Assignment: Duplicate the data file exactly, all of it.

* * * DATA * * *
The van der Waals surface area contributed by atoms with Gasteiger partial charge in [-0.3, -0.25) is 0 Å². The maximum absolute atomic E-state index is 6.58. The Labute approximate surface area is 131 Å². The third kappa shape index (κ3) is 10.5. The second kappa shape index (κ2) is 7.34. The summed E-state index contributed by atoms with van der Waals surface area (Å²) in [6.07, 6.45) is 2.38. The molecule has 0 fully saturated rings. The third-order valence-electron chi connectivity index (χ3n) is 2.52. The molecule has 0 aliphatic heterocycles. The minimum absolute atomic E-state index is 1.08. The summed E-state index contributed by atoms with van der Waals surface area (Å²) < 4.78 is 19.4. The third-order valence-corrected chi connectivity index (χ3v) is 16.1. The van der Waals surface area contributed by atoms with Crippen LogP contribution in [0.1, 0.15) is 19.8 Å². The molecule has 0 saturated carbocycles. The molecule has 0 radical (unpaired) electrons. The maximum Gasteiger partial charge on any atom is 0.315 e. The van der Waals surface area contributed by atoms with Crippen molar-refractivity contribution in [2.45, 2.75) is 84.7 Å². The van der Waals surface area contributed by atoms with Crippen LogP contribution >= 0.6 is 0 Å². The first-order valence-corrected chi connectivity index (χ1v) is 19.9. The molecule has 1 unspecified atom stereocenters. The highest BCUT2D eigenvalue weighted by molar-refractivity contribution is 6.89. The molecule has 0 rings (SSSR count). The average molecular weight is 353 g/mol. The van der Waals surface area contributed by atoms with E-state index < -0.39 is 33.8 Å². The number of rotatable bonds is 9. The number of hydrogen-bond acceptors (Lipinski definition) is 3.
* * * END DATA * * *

The van der Waals surface area contributed by atoms with Gasteiger partial charge in [-0.3, -0.25) is 0 Å². The maximum absolute atomic E-state index is 6.58. The Labute approximate surface area is 131 Å². The third kappa shape index (κ3) is 10.5. The second kappa shape index (κ2) is 7.34. The summed E-state index contributed by atoms with van der Waals surface area (Å²) in [6.07, 6.45) is 2.38. The molecule has 0 fully saturated rings. The third-order valence-electron chi connectivity index (χ3n) is 2.52. The molecule has 0 aliphatic heterocycles. The minimum absolute atomic E-state index is 1.08. The summed E-state index contributed by atoms with van der Waals surface area (Å²) < 4.78 is 19.4. The third-order valence-corrected chi connectivity index (χ3v) is 16.1. The van der Waals surface area contributed by atoms with Crippen LogP contribution in [0.1, 0.15) is 19.8 Å². The molecule has 0 saturated carbocycles. The molecule has 0 radical (unpaired) electrons. The maximum Gasteiger partial charge on any atom is 0.315 e. The van der Waals surface area contributed by atoms with Crippen molar-refractivity contribution in [2.45, 2.75) is 84.7 Å². The van der Waals surface area contributed by atoms with Crippen LogP contribution >= 0.6 is 0 Å². The first-order valence-corrected chi connectivity index (χ1v) is 19.9. The molecule has 1 unspecified atom stereocenters. The highest BCUT2D eigenvalue weighted by molar-refractivity contribution is 6.89. The molecule has 0 rings (SSSR count). The average molecular weight is 353 g/mol. The van der Waals surface area contributed by atoms with E-state index < -0.39 is 33.8 Å². The number of rotatable bonds is 9. The number of hydrogen-bond acceptors (Lipinski definition) is 3.